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Open AccessArticle

Complementary Parent Components for Pediatric Pain Families: Innovations in Treatment

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Human Development & Family Science, The University of Connecticut, 380-398 Mansfield Rd, Storrs, CT 06269, USA
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School of Nursing, University of Connecticut, 231 Glenbrook Rd., Unit 4026, Storrs, CT 06269, USA
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School of Medicine, University of Connecticut, 200 Academic Way, Farmington, CT 06032, USA
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Department of Pediatrics, University of Cincinnati College of Medicine, 331 Albert Sabin Way, Cincinnati, OH 45229, USA
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Division of Behavioral Medicine and Clinical Psychology, Cincinnati Children’s Hospital Medical Center, 3333 Burnet Ave, Cincinnati, OH 45229, USA
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Division of Social Services, Cincinnati Children’s Hospital Medical Center, 3333 Burnet Ave, Cincinnati, OH 45229, USA
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Author to whom correspondence should be addressed.
Children 2020, 7(1), 4; https://doi.org/10.3390/children7010004
Received: 29 October 2019 / Revised: 18 November 2019 / Accepted: 2 December 2019 / Published: 1 January 2020
For families with a child with chronic pain, the home environment is the context in which adaptive or maladaptive illness behaviors are developed. Supporting families to effectively cope with their child’s chronic pain is a critical need. This work analyzes intervention approaches from emerging treatment programs to support families coping with pediatric pain that diverge from traditional treatment models by specifically targeting parents. Two novel parent intervention programs are presented that consider caregiver needs in both outpatient and inpatient pain treatment settings: Parents as Coping Coaches and Putting Parents FIRST. These programs are evaluated through comparing parental training components across different stages of treatment. Additionally, the efficacy of Putting Parents FIRST in promoting maintenance of children’s functional gains achieved in intensive interdisciplinary pain treatment is presented, and compared to previous results of the efficacy of Putting Parents FIRST. Specifically, outcomes of 36 children whose parents received the intervention in Putting Parents FIRST were compared to a matched control sample of children whose parents did not receive the parent intervention. Similar to the findings from Parents as Coping Coaches, results indicated that patients whose parents received the intervention maintained/improved program gains in disability, coping, and pain significantly more than patients whose parents did not receive the intervention. Implications for parent-focused intervention development efforts targeting parent and youth functioning in the context of pediatric chronic pain are considered. View Full-Text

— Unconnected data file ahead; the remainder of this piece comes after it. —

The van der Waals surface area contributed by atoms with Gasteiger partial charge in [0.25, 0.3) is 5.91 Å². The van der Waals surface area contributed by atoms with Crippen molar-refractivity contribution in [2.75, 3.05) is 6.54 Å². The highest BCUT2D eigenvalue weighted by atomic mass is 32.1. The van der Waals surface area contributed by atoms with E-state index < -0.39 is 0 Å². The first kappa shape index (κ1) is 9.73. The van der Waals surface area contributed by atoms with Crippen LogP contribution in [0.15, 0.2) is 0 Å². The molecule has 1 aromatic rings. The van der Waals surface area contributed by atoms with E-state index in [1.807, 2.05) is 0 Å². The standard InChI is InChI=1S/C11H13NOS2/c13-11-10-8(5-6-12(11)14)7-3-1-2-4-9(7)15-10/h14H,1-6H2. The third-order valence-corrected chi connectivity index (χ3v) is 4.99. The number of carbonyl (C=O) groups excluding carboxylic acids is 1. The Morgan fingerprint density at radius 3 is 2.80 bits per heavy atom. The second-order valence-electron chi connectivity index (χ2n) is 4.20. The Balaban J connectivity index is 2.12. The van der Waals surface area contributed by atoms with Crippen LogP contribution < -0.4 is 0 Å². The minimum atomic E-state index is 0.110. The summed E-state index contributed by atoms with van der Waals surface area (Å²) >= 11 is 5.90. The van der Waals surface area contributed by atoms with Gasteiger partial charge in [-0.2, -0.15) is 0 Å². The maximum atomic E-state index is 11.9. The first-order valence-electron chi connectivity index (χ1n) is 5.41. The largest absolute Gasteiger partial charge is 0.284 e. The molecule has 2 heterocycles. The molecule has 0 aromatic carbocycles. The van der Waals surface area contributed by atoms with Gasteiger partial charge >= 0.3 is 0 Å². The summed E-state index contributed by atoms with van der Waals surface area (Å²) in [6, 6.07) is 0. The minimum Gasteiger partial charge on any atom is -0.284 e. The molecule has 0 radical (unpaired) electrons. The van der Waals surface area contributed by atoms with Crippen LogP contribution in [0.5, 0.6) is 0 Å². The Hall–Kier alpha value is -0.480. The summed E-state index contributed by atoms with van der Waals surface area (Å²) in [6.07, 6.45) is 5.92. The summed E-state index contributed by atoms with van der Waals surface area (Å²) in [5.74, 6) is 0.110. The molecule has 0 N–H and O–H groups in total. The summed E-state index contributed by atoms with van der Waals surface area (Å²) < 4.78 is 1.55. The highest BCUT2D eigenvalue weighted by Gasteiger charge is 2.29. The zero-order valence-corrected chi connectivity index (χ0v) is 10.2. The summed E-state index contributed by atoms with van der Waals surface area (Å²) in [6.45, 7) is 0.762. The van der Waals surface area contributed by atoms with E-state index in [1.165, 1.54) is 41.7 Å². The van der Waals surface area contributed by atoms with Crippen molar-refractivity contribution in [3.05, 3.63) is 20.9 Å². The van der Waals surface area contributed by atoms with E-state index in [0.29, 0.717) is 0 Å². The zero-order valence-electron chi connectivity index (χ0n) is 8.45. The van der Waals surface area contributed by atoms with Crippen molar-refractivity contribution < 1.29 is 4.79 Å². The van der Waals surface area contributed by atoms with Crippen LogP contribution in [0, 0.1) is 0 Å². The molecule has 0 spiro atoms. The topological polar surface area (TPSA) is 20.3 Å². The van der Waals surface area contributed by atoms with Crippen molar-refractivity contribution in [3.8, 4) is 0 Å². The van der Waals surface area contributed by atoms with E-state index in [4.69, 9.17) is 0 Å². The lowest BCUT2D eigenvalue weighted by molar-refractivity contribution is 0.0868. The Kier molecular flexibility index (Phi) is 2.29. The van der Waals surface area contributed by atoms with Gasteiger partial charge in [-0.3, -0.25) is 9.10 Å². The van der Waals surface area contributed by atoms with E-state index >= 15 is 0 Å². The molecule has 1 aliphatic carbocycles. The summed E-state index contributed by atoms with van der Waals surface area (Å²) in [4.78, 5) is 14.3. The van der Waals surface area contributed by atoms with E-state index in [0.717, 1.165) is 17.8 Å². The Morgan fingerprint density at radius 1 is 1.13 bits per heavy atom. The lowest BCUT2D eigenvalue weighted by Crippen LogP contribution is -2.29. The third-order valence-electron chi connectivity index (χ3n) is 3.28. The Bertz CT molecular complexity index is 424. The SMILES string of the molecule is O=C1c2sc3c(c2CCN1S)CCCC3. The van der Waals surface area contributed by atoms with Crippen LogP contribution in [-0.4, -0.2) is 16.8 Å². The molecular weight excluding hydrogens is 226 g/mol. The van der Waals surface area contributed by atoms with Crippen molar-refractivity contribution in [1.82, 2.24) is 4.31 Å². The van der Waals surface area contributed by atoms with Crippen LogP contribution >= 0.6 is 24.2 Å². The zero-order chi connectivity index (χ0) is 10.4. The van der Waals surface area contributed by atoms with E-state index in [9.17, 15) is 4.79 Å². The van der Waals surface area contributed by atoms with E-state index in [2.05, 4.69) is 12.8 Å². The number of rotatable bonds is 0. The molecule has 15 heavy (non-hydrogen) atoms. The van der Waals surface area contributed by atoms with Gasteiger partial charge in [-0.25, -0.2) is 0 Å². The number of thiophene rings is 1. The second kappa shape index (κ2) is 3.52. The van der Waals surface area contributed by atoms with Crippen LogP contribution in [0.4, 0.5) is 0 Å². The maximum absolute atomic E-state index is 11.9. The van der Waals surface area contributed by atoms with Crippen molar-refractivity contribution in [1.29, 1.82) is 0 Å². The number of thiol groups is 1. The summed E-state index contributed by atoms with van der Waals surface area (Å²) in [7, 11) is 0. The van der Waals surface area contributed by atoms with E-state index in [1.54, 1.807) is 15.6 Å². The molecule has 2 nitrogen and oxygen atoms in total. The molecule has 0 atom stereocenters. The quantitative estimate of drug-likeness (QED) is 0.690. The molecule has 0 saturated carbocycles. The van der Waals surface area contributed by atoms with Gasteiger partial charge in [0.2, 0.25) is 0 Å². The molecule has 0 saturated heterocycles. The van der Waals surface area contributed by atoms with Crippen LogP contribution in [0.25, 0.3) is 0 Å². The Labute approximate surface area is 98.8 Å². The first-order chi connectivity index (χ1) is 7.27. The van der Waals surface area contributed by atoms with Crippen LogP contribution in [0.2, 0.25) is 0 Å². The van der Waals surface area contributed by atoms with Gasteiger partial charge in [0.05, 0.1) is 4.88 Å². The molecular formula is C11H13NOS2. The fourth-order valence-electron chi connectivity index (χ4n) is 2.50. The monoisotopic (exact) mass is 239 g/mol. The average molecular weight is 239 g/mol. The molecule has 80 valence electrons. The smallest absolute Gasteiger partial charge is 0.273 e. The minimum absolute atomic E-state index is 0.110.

Keywords: chronic pain; parenting intervention; intensive interdisciplinary pain treatment chronic pain; parenting intervention; intensive interdisciplinary pain treatment
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Russell, B.S.; Guite, J.W.; Homan, K.J.; Tepe, R.M.; Williams, S.E. Complementary Parent Components for Pediatric Pain Families: Innovations in Treatment. Children 2020, 7, 4.

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